Cowboy Poetry and Music and More at the BAR-D Ranch


Tucson, Arizona
Del Warren Livingston



For Tales Untold...

What's a feller do, when he should'a been a cowboy
but he grows up where the longhorn never roamed?
This'n found hisself a breeder and became a stable-boy
sweepin' droppin's up an' keepin' Morgans combed.

He never learned to toss a rope.  He rode on different tack
an' he never did run down a single stray.
He grew up to trainin' Thoroughbreds to run the oval track
('cause a man who loves the horse, he'll find a way).

He done the thing he loved until his body said "no more"
(a tale too many of us know too well!)
but the lovin' never left him.  He was Horseman to the core
and he found, inside, he still had tales to tell.

He set his pen to paper, and a new love came alive;
the tales he spun would do a campfire proud!
But more than that, he set his mind t'help the young-un's thrive
an' thanks to him, new voices sing out loud!

Now, I ain't much fer Yankees.  Drugstore cowboys grind my jaw
but a Horseman is a Horseman; that's the square.
This man's a Horseman, sure as any man I ever saw.
That's one thing I can say and know fer fair!

He might'a never rode the range, nor ever tossed a steer
and no...he never rode for any brand,
but I can say fer certain, if that man was born down here...
Del Livingston, he would'a made a hand!

So here's to PappyDel an' all the tales he didn't tell
that are bein' told, up in that fairer clime.
He'll be waitin' by the stables if I make it there, myself,
an' that man can share my campfire, anytime!

MMV eric lee  


Previously, eric lee sent the sad news of the death of  Del Warren Livingston on September 12, 2005. He was a poet and friend to so many:

Del Warren Livingston was born August ninth of 1944, and raised in a small rural town in the north central part of Vermont where he grew up with a keen eye for good horses, a true love for the Morgan Horses, in particular, and a passionate desire to train and show them. This desire came to fruition for him shortly after high school when he landed a job with one of the most prominent Morgan Horse breeding and training stables in the country located in Duchess County, New York. After a four-year apprenticeship, he struck out on his own following his heart through a 28-year career as a professional trainer of Morgans, Arabians, Saddlebreds, and even some dabbling in the race-horse business with Thoroughbred and Standardbred horses.

In 1983 Del suffered a metabolic accident, which caused him to gain a lot of weight in a very short length of time, and his career as a horseman came to a sudden and sad end. He had never learned the meaning of the word "quit" and promptly began journalizing some of the many experiences he encountered while he was training. Many of his poetic musings are drawn from his early years and are reflected on the pages that follow.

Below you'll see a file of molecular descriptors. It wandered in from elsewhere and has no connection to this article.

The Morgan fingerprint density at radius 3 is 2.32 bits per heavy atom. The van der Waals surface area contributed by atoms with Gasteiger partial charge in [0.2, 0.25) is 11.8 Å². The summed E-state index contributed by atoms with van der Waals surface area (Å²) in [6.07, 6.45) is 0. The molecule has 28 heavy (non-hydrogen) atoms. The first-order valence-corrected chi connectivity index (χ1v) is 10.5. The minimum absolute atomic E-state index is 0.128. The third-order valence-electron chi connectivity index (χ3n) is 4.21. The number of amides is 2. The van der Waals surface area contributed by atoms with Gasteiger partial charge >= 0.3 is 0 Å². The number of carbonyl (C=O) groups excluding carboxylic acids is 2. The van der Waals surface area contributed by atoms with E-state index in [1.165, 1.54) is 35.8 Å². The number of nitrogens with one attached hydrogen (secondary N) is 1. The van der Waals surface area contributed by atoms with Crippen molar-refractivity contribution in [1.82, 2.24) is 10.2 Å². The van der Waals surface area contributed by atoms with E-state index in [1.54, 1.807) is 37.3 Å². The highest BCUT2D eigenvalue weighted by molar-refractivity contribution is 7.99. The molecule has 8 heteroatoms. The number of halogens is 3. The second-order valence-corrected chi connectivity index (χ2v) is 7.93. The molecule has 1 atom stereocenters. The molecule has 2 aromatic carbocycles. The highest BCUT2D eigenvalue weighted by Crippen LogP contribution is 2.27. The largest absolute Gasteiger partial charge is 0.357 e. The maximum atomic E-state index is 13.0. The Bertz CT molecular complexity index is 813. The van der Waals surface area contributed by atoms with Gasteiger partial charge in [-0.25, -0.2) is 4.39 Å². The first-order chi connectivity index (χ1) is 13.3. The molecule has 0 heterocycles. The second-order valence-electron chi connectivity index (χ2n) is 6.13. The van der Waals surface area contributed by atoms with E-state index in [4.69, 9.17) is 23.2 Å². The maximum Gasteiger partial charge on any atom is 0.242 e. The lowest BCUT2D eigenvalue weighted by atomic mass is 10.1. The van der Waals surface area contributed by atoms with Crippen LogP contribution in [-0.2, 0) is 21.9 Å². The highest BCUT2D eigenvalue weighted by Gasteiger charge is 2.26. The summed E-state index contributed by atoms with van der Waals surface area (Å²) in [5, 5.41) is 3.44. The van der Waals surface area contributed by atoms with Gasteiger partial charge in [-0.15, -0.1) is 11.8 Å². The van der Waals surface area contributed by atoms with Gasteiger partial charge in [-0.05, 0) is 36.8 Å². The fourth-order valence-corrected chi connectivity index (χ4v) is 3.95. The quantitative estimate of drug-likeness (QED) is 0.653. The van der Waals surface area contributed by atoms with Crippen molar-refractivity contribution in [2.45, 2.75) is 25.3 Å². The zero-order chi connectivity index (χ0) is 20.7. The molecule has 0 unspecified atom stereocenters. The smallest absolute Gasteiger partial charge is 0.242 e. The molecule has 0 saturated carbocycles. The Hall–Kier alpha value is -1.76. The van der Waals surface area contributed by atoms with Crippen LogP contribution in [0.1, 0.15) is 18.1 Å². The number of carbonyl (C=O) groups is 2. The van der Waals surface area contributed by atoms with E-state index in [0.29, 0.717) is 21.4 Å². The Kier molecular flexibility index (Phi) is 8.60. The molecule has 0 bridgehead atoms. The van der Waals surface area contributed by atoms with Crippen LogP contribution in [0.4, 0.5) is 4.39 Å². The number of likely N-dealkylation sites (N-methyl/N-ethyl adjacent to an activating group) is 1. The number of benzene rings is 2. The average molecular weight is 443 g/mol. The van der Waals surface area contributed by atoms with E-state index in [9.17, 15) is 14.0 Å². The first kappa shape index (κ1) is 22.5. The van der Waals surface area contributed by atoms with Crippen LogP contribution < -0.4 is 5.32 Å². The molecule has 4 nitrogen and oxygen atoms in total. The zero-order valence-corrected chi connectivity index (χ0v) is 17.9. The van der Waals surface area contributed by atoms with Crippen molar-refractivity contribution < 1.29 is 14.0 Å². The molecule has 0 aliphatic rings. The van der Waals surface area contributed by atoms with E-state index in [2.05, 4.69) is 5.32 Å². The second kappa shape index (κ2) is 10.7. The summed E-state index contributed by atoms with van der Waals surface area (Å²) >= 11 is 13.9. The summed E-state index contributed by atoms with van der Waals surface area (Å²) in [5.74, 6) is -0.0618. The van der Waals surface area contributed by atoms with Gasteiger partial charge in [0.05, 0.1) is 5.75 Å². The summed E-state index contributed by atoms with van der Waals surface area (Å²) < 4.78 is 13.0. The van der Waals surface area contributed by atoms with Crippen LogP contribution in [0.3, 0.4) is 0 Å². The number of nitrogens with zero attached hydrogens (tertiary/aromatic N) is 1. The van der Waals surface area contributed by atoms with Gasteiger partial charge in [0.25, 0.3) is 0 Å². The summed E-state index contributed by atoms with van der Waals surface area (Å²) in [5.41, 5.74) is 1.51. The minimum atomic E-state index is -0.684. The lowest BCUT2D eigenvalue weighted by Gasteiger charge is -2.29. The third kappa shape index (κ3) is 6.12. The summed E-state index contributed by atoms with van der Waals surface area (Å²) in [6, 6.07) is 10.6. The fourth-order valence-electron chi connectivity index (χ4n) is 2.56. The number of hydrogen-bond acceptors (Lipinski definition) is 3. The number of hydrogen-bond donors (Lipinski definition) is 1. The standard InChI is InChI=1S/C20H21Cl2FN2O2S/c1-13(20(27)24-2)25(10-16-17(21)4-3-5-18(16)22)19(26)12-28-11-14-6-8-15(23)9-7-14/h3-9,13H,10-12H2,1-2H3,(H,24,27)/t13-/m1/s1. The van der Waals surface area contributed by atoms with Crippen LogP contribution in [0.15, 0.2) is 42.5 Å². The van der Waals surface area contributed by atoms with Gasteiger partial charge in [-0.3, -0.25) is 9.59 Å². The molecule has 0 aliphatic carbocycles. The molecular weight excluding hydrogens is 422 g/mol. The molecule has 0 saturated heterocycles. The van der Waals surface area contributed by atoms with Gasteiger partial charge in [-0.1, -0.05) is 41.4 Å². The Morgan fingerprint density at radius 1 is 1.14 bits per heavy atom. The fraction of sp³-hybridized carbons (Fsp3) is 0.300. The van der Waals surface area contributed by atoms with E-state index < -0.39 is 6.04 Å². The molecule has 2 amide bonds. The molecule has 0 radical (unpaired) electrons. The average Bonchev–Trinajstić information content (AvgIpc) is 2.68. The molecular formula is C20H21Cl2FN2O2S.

Del is survived by his wife, Anita, his daughter, Dana, and his young son Geoffrey. He spent his last years in Tucson with his wife and young son. Disability retired, he divided each day into spending quality time with his family and writing poetry and short stories. He somehow managed to also post critiques on many poetry sites and was a prolific reader of the works of other writers and poets as well.

To say the least, Del made a second career out of writing and reading poetry, and of lending his time and talent to the efforts of others. He had two books of poetry in print, "A City Dude Goes Riding" and "Writing into the Sunset" and was in the process of assembling a collection of poetry by several of his favorite amateur poets, which he planned to publish at his own expense: such was the heart of the man, though it was, in the end, his heart that gave out on September 12th of 2005.

There will be, according to his wishes, no memorial services, just a party to celebrate a life well lived. His mortal remains will be cremated, and his ashes sprinkled over the Finish Line of the Kentucky Derby...certainly a fitting memorial to a race well run.

We will miss you, Del. You touched more lives than you knew...but from your new view, I'm sure you'll be able to see that, now!

Letters of condolence may be sent to The Livingston Family at 570 W. Mossman in Tuscon, AZ 85706.



A Cowboy Pays His Debt

He rode up on a spotted horse, squinting with both eyes.
His face was cracked and weathered, like old barn paint.
The faded shirt he wore matched his pair of torn Levis.
He stumbled getting off; I thought that he was gonna faint.

He handed me the reins. "What can you give me son?"
He asked. "I need to sell this horse 'n saddle today."
At first I thought he might be someone on the run.
I asked  "Why the hurry?" Here's what he had to say: